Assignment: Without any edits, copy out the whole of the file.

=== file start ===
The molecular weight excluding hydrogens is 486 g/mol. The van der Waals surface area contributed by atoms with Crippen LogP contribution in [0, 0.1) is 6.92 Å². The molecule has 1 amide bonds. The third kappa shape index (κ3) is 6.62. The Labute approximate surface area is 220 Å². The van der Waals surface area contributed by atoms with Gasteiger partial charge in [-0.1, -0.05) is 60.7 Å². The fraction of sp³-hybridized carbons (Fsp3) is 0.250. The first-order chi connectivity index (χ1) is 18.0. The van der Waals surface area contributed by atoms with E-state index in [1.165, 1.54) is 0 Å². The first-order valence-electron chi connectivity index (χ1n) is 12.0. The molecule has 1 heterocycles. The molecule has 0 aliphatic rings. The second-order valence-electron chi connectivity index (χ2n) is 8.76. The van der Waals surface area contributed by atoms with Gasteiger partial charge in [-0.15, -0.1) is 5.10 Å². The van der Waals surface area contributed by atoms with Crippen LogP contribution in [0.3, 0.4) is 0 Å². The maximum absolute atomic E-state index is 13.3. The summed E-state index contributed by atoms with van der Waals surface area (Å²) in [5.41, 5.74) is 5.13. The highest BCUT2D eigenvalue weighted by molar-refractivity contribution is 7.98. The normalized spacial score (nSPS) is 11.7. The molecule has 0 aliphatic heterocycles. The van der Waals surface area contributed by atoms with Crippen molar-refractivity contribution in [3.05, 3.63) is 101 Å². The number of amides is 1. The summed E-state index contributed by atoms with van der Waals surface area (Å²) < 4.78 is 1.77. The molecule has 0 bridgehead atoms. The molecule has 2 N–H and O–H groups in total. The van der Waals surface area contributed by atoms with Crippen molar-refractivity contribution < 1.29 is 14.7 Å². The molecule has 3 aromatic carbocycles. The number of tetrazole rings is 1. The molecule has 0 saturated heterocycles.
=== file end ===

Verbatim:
The molecular weight excluding hydrogens is 486 g/mol. The van der Waals surface area contributed by atoms with Crippen LogP contribution in [0, 0.1) is 6.92 Å². The molecule has 1 amide bonds. The third kappa shape index (κ3) is 6.62. The Labute approximate surface area is 220 Å². The van der Waals surface area contributed by atoms with Gasteiger partial charge in [-0.1, -0.05) is 60.7 Å². The fraction of sp³-hybridized carbons (Fsp3) is 0.250. The first-order chi connectivity index (χ1) is 18.0. The van der Waals surface area contributed by atoms with E-state index in [1.165, 1.54) is 0 Å². The first-order valence-electron chi connectivity index (χ1n) is 12.0. The molecule has 1 heterocycles. The molecule has 0 aliphatic rings. The second-order valence-electron chi connectivity index (χ2n) is 8.76. The van der Waals surface area contributed by atoms with Gasteiger partial charge in [-0.15, -0.1) is 5.10 Å². The van der Waals surface area contributed by atoms with Crippen LogP contribution in [0.3, 0.4) is 0 Å². The maximum absolute atomic E-state index is 13.3. The summed E-state index contributed by atoms with van der Waals surface area (Å²) in [5.41, 5.74) is 5.13. The highest BCUT2D eigenvalue weighted by molar-refractivity contribution is 7.98. The normalized spacial score (nSPS) is 11.7. The molecule has 0 aliphatic heterocycles. The van der Waals surface area contributed by atoms with Crippen molar-refractivity contribution in [3.05, 3.63) is 101 Å². The number of amides is 1. The summed E-state index contributed by atoms with van der Waals surface area (Å²) < 4.78 is 1.77. The molecule has 0 bridgehead atoms. The molecule has 2 N–H and O–H groups in total. The van der Waals surface area contributed by atoms with Crippen molar-refractivity contribution < 1.29 is 14.7 Å². The molecule has 3 aromatic carbocycles. The number of tetrazole rings is 1. The molecule has 0 saturated heterocycles.